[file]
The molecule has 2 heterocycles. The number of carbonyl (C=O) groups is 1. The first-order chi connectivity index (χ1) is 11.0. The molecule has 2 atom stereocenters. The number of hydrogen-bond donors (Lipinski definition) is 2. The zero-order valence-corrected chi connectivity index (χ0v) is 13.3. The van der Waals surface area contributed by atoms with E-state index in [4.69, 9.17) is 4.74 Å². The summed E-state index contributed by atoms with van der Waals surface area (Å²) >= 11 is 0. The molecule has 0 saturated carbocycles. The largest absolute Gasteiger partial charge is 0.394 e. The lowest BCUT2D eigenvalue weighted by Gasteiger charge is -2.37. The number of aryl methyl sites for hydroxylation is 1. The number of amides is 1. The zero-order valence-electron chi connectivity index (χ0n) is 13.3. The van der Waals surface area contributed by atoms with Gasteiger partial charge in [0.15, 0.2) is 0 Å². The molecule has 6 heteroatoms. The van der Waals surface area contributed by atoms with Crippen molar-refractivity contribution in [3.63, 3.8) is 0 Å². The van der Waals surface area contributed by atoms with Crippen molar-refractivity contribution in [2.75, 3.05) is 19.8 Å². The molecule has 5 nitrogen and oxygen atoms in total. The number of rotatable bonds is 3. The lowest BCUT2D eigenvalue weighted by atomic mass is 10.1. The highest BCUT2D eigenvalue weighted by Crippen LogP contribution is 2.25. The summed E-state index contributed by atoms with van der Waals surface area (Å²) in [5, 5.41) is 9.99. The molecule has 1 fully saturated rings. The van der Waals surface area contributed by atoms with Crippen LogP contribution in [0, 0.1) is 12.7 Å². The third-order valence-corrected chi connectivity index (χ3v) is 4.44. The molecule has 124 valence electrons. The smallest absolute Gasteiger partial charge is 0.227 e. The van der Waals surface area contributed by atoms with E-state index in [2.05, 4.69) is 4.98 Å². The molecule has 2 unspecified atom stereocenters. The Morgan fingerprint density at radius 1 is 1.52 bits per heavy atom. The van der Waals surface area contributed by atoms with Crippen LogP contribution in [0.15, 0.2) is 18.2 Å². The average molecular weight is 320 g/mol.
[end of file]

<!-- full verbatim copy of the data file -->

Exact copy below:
The molecule has 2 heterocycles. The number of carbonyl (C=O) groups is 1. The first-order chi connectivity index (χ1) is 11.0. The molecule has 2 atom stereocenters. The number of hydrogen-bond donors (Lipinski definition) is 2. The zero-order valence-corrected chi connectivity index (χ0v) is 13.3. The van der Waals surface area contributed by atoms with E-state index in [4.69, 9.17) is 4.74 Å². The summed E-state index contributed by atoms with van der Waals surface area (Å²) >= 11 is 0. The molecule has 0 saturated carbocycles. The largest absolute Gasteiger partial charge is 0.394 e. The lowest BCUT2D eigenvalue weighted by Gasteiger charge is -2.37. The number of aryl methyl sites for hydroxylation is 1. The number of amides is 1. The zero-order valence-electron chi connectivity index (χ0n) is 13.3. The van der Waals surface area contributed by atoms with Gasteiger partial charge in [0.15, 0.2) is 0 Å². The molecule has 6 heteroatoms. The van der Waals surface area contributed by atoms with Crippen molar-refractivity contribution in [3.63, 3.8) is 0 Å². The van der Waals surface area contributed by atoms with Crippen molar-refractivity contribution in [2.75, 3.05) is 19.8 Å². The molecule has 5 nitrogen and oxygen atoms in total. The number of rotatable bonds is 3. The lowest BCUT2D eigenvalue weighted by atomic mass is 10.1. The highest BCUT2D eigenvalue weighted by Crippen LogP contribution is 2.25. The summed E-state index contributed by atoms with van der Waals surface area (Å²) in [5, 5.41) is 9.99. The molecule has 1 fully saturated rings. The van der Waals surface area contributed by atoms with Crippen LogP contribution in [0, 0.1) is 12.7 Å². The third-order valence-corrected chi connectivity index (χ3v) is 4.44. The molecule has 124 valence electrons. The smallest absolute Gasteiger partial charge is 0.227 e. The van der Waals surface area contributed by atoms with E-state index in [2.05, 4.69) is 4.98 Å². The molecule has 2 unspecified atom stereocenters. The Morgan fingerprint density at radius 1 is 1.52 bits per heavy atom. The van der Waals surface area contributed by atoms with Crippen LogP contribution in [0.15, 0.2) is 18.2 Å². The average molecular weight is 320 g/mol.